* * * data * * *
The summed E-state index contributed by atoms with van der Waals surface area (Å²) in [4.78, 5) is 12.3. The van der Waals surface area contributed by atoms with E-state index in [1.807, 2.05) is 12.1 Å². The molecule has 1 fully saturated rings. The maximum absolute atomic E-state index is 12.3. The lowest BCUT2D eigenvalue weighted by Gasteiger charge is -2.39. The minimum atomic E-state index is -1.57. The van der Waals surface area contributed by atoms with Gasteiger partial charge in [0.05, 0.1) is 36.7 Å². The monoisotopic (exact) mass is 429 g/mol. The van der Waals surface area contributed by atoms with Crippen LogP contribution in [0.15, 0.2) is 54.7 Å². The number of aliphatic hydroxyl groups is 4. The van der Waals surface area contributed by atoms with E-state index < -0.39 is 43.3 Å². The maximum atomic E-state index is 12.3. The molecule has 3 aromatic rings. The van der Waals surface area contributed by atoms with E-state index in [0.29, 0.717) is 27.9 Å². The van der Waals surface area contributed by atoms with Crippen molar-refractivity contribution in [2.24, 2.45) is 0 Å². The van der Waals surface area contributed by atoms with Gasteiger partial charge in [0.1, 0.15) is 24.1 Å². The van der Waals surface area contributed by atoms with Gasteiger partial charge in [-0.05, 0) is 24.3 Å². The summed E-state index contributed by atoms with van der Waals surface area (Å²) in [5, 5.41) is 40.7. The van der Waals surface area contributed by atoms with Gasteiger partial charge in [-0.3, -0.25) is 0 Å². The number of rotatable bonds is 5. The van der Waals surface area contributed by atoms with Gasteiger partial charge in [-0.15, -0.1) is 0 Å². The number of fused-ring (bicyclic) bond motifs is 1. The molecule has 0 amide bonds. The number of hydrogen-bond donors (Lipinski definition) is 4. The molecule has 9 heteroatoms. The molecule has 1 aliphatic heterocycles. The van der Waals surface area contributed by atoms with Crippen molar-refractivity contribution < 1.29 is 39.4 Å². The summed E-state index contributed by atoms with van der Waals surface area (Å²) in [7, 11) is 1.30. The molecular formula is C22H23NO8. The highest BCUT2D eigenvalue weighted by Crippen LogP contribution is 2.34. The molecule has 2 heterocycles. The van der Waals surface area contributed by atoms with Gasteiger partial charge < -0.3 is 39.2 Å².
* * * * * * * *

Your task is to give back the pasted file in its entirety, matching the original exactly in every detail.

The summed E-state index contributed by atoms with van der Waals surface area (Å²) in [4.78, 5) is 12.3. The van der Waals surface area contributed by atoms with E-state index in [1.807, 2.05) is 12.1 Å². The molecule has 1 fully saturated rings. The maximum absolute atomic E-state index is 12.3. The lowest BCUT2D eigenvalue weighted by Gasteiger charge is -2.39. The minimum atomic E-state index is -1.57. The van der Waals surface area contributed by atoms with Gasteiger partial charge in [0.05, 0.1) is 36.7 Å². The monoisotopic (exact) mass is 429 g/mol. The van der Waals surface area contributed by atoms with Crippen LogP contribution in [0.15, 0.2) is 54.7 Å². The number of aliphatic hydroxyl groups is 4. The van der Waals surface area contributed by atoms with E-state index < -0.39 is 43.3 Å². The maximum atomic E-state index is 12.3. The molecule has 3 aromatic rings. The van der Waals surface area contributed by atoms with E-state index in [0.29, 0.717) is 27.9 Å². The van der Waals surface area contributed by atoms with Crippen molar-refractivity contribution in [2.24, 2.45) is 0 Å². The van der Waals surface area contributed by atoms with Gasteiger partial charge in [0.1, 0.15) is 24.1 Å². The van der Waals surface area contributed by atoms with Gasteiger partial charge in [-0.05, 0) is 24.3 Å². The summed E-state index contributed by atoms with van der Waals surface area (Å²) in [5, 5.41) is 40.7. The van der Waals surface area contributed by atoms with Gasteiger partial charge in [-0.3, -0.25) is 0 Å². The number of rotatable bonds is 5. The van der Waals surface area contributed by atoms with Gasteiger partial charge in [-0.15, -0.1) is 0 Å². The number of fused-ring (bicyclic) bond motifs is 1. The molecule has 0 amide bonds. The number of hydrogen-bond donors (Lipinski definition) is 4. The molecule has 9 heteroatoms. The molecule has 1 aliphatic heterocycles. The van der Waals surface area contributed by atoms with Crippen molar-refractivity contribution < 1.29 is 39.4 Å². The summed E-state index contributed by atoms with van der Waals surface area (Å²) in [7, 11) is 1.30. The molecular formula is C22H23NO8. The highest BCUT2D eigenvalue weighted by Crippen LogP contribution is 2.34. The molecule has 2 heterocycles. The van der Waals surface area contributed by atoms with Gasteiger partial charge < -0.3 is 39.2 Å².